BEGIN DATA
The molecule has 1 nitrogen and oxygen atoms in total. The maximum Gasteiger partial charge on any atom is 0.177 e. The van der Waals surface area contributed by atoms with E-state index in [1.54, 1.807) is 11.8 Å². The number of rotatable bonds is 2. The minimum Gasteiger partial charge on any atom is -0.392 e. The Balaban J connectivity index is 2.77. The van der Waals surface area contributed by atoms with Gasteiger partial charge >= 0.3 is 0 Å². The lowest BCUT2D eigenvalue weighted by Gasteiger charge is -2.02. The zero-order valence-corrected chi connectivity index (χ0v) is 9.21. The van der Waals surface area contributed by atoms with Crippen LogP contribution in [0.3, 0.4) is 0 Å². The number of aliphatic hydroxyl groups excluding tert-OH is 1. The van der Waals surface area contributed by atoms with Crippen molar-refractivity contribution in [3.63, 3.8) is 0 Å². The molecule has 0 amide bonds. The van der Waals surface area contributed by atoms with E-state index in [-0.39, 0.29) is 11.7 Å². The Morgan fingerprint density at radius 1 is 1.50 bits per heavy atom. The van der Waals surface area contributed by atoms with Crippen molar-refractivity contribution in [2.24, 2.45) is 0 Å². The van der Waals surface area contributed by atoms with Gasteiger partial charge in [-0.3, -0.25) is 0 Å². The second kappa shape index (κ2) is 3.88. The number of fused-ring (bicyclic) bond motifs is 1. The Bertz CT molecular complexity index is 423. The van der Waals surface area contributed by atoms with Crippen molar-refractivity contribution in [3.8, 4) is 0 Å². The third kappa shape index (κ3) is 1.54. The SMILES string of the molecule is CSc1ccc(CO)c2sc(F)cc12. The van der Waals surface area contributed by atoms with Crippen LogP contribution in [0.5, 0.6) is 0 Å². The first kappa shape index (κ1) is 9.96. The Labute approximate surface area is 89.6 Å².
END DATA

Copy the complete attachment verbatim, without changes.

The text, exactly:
The molecule has 1 nitrogen and oxygen atoms in total. The maximum Gasteiger partial charge on any atom is 0.177 e. The van der Waals surface area contributed by atoms with E-state index in [1.54, 1.807) is 11.8 Å². The number of rotatable bonds is 2. The minimum Gasteiger partial charge on any atom is -0.392 e. The Balaban J connectivity index is 2.77. The van der Waals surface area contributed by atoms with Gasteiger partial charge >= 0.3 is 0 Å². The lowest BCUT2D eigenvalue weighted by Gasteiger charge is -2.02. The zero-order valence-corrected chi connectivity index (χ0v) is 9.21. The van der Waals surface area contributed by atoms with Crippen LogP contribution in [0.3, 0.4) is 0 Å². The number of aliphatic hydroxyl groups excluding tert-OH is 1. The van der Waals surface area contributed by atoms with Crippen molar-refractivity contribution in [3.63, 3.8) is 0 Å². The molecule has 0 amide bonds. The van der Waals surface area contributed by atoms with E-state index in [-0.39, 0.29) is 11.7 Å². The Morgan fingerprint density at radius 1 is 1.50 bits per heavy atom. The van der Waals surface area contributed by atoms with Crippen molar-refractivity contribution in [2.24, 2.45) is 0 Å². The van der Waals surface area contributed by atoms with Gasteiger partial charge in [-0.3, -0.25) is 0 Å². The second kappa shape index (κ2) is 3.88. The number of fused-ring (bicyclic) bond motifs is 1. The Bertz CT molecular complexity index is 423. The van der Waals surface area contributed by atoms with Crippen molar-refractivity contribution in [3.8, 4) is 0 Å². The third kappa shape index (κ3) is 1.54. The SMILES string of the molecule is CSc1ccc(CO)c2sc(F)cc12. The van der Waals surface area contributed by atoms with Crippen LogP contribution in [0.5, 0.6) is 0 Å². The first kappa shape index (κ1) is 9.96. The Labute approximate surface area is 89.6 Å².